Call to preach

After her husband's death, Lee renewed her advocacy in the ministry.[11] "If the man may preach, because the Savior died for him, why not the woman, seeing he died for her also? Is he not a whole Savior, instead of half of one?" In 1817, she again requested her ecclesial license to preach, but Allen refused again. Two years later, during a Sunday service at the Mother Bethel the preacher seemed to lose spirit. Lee stepped up and began to preach, the crowd was very intrigued to what she had to say.[14][10] Following this, Bishop Allen was so impressed with Lee that he publicly endorsed her.[13] Though he could not issue her a license to preach, he endorsed her as an official traveling exhorter.[10] Lee went on to preach throughout the United States, including in the South, where she risked enslavement.[10]

Religious belief became a source of self empowerment for Lee.[17] In rebuttal to questions on a female ministry, she responded, "Did not Mary first preach the risen Savior?".[4] The idea that African Americans and women could preach was an element of the Second Great Awakening, which reached its peak as Lee began her missionary work.[18]

Despite Richard Allen's blessing, Lee continued to face hostility to her ministry because she was black and a woman. She became a traveling minister, traveling thousands of miles on foot. In one year alone, she "travelled two thousand three hundred and twenty-five miles, and preached one hundred and seventy-eight sermons."[3][10]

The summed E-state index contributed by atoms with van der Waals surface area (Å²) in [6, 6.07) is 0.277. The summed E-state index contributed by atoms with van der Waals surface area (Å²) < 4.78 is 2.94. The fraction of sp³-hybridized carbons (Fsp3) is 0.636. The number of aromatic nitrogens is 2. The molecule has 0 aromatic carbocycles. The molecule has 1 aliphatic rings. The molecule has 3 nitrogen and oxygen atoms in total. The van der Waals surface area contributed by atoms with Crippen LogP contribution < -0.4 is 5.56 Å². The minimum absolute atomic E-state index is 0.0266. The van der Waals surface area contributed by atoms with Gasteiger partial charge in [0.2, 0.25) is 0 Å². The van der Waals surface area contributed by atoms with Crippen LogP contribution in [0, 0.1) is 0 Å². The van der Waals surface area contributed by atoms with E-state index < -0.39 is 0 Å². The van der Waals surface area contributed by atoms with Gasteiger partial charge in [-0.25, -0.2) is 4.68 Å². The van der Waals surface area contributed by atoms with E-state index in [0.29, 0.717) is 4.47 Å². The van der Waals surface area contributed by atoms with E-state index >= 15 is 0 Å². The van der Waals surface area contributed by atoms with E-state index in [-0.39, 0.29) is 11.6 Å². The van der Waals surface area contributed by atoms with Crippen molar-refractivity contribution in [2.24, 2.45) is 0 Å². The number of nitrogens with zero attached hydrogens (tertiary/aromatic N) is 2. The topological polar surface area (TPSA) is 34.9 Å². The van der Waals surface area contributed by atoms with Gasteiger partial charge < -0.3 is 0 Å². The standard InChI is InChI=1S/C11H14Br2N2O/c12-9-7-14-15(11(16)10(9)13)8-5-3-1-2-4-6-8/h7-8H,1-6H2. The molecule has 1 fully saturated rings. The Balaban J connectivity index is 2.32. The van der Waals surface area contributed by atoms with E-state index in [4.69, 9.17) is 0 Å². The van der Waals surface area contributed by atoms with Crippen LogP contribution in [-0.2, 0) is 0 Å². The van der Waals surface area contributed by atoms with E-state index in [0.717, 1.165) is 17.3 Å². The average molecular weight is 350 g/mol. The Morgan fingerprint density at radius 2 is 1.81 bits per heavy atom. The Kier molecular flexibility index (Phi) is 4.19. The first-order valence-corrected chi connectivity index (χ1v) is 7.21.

Late life and death

In 1836, Lee became the first Black woman to publish an autobiography, which she titled The Life and Religious Experience of Jarena Lee.[13][19] She published an extended version with a hired publisher in 1849, including 70 pages revealing names of those who had rejected the Spirit’s movement within her preaching.[6][11][12] Much of the known information about Lee's life is from these sources.[20] It is known as the first autobiography of a black woman, and was also pioneering in the theological genre.[10]

In 1852, the African Methodist Episcopal Church officially ruled that women were not allowed to preach. Following this decision, Lee disappeared from the historical record.[10] However, Dr. Frederick Knight identified her amongst the speakers at the 1853 American Anti-Slavery Society’s convention, at which she joined the Pennsylvania Female Anti-Slavery Society and supported the anti-colonization resolution.[1]

Lee's date of death is unclear. Archival research by Dr. Knight suggests that Jarena Lee died penniless in Philadelphia and was buried at Olive Cemetery.[1] However, records of Mount Pisgah AME Church Cemetery indicate that she died in 1855 and was buried there. Other sources list her death in 1857.[11]


Lee is recognized as the first woman to preach in the African Methodist Episcopal (AME) Church.[11] Her life story exemplifies the 19th-century American religious movement's focus on personal holiness and sanctification. She has been compared to influential African American women of her time, such as Maria W. Stewart and Sojourner Truth.[21] In the decades after Jarena Lee became a preacher, other women such as Juliann Jane Tillman gained prominence as evangelists within the AME Church.[22]

Jarena Lee was the subject of a research project at Harvard Divinity School entitled "The Resurrection of Jarena Lee." Womanist Biblical scholar Nyasha Junior is involved with this project.[23]

See also